What is El Nino and La Nina

Often times, major climatic events such as El Niño and La Niña are mentioned during discussions pertaining to global warming. While their existence is not necessarily a sign of worsening climate conditions, their frequency and severity is.

Niño and La Niña are two stages of the Southern Oscillation. In essence, this means they represent two different stages of a turbulent, cyclical pattern that routinely occurs. Fisherman on the Pacific Coast of South America first took note of these phenomena as far back as the 16th century, however they were not documented scientifically until the 1920s, at which time scientists observed periodic climatic occurrences every three to seven years there in the eastern Pacific. However, the intensity as well as the frequency of both El Niño and La Niña has increased significantly since the 1970s. This is believed to be thanks primarily to global warming.

The El Niño portion of the cycle is expected to bring warmer sea temperatures, greater precipitation (in the northern hemisphere) and lower atmospheric pressure, according to the National Oceanic and Atmospheric Administration (NOAA). On the most extreme occasions, the results of El Niño have included such disasters as flooding from Ecuador to the Gulf of Mexico, vast amounts of marine life casualties in the Pacific, droughts in several parts of the world from Southern India to Australia and even Central America, to devastating hurricanes in Tahiti and Hawaii.

La Niña, on the other hand, usually brings cooler sea temperatures and higher atmospheric pressure, along with generally drier air. During this phase of the Southern Oscillation, oceanic currents cause nutrients from deep water to be brought up, providing an abundance of food for marine organisms (in sharp contrast to the marine life that is extinguished by the El Niño portion). In addition, La Niña usually brings strong accompanying winds that blow moisture away, making for very clear skies as well as very dry conditions in countries near the equator ranging from the International Date Line east to South America.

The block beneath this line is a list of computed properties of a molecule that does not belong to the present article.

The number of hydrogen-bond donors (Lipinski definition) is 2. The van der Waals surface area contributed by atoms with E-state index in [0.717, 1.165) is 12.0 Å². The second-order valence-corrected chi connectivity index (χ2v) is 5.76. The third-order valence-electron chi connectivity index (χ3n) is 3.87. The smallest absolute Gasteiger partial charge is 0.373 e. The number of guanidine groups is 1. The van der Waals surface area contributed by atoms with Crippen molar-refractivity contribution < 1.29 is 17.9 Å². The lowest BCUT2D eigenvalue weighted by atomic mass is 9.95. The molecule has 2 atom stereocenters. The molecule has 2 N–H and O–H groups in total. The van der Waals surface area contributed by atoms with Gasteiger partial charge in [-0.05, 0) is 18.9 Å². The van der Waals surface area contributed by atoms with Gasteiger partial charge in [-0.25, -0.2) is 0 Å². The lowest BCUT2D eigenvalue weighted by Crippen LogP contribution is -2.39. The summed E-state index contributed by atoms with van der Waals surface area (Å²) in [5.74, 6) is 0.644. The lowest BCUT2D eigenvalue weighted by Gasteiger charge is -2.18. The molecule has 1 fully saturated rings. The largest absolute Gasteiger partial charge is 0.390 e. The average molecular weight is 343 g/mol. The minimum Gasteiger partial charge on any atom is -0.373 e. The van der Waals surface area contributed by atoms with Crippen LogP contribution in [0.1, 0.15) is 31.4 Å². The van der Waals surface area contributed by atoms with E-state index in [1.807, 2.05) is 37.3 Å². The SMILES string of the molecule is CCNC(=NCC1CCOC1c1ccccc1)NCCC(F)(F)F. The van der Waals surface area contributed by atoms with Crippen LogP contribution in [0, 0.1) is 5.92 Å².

So what’s the relation between El Niño, La Niña and global warming? Well, many scientists subscribe to the belief that the increased severity and frequency of the two events in recent years is due to the warmer ocean temperatures caused by global warming. Scientists from NOAA reported in 1998 that higher global temperatures could possibly be encouraging more rapid evaporation from land, which is adding moisture to the air and subsequently intensifying the climatic activity usually associated with El Niño.

Kevin Trenberth, a climatologist at the National Center for Atmospheric Research in Colorado has his own take on the issue. He believes that the Southern Oscillation could possibly be functioning as sort of a pressure release valve for the tropics. With the rising temperatures caused by global warming, weather systems and ocean currents may not be capable of releasing all of the extra heat that gets pumped into tropical areas. In that case, El Niño serves a function that is required more often as our greenhouse gas emissions increase.

With global warming driving temperatures higher, ocean currents and weather systems might not be able to release all the extra heat getting pumped into the tropical seas; as such an El Niño occurs to help expel the excess heat.